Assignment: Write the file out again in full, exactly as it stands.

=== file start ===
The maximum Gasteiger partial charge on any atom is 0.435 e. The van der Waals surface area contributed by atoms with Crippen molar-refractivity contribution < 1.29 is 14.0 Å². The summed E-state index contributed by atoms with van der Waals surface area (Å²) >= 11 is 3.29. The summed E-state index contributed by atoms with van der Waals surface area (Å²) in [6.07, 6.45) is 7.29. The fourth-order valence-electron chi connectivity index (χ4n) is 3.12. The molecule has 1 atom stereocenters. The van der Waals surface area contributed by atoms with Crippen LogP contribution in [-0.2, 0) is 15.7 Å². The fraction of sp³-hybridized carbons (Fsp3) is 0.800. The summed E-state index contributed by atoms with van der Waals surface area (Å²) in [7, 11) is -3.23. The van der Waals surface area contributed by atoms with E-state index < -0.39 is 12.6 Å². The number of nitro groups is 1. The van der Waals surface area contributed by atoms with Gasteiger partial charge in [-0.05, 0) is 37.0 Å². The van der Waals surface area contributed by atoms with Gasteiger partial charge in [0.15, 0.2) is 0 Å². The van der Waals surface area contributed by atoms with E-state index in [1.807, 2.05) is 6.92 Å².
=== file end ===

The maximum Gasteiger partial charge on any atom is 0.435 e. The van der Waals surface area contributed by atoms with Crippen molar-refractivity contribution < 1.29 is 14.0 Å². The summed E-state index contributed by atoms with van der Waals surface area (Å²) >= 11 is 3.29. The summed E-state index contributed by atoms with van der Waals surface area (Å²) in [6.07, 6.45) is 7.29. The fourth-order valence-electron chi connectivity index (χ4n) is 3.12. The molecule has 1 atom stereocenters. The van der Waals surface area contributed by atoms with Crippen LogP contribution in [-0.2, 0) is 15.7 Å². The fraction of sp³-hybridized carbons (Fsp3) is 0.800. The summed E-state index contributed by atoms with van der Waals surface area (Å²) in [7, 11) is -3.23. The van der Waals surface area contributed by atoms with E-state index < -0.39 is 12.6 Å². The number of nitro groups is 1. The van der Waals surface area contributed by atoms with Gasteiger partial charge in [-0.05, 0) is 37.0 Å². The van der Waals surface area contributed by atoms with Gasteiger partial charge in [0.15, 0.2) is 0 Å². The van der Waals surface area contributed by atoms with E-state index in [1.807, 2.05) is 6.92 Å².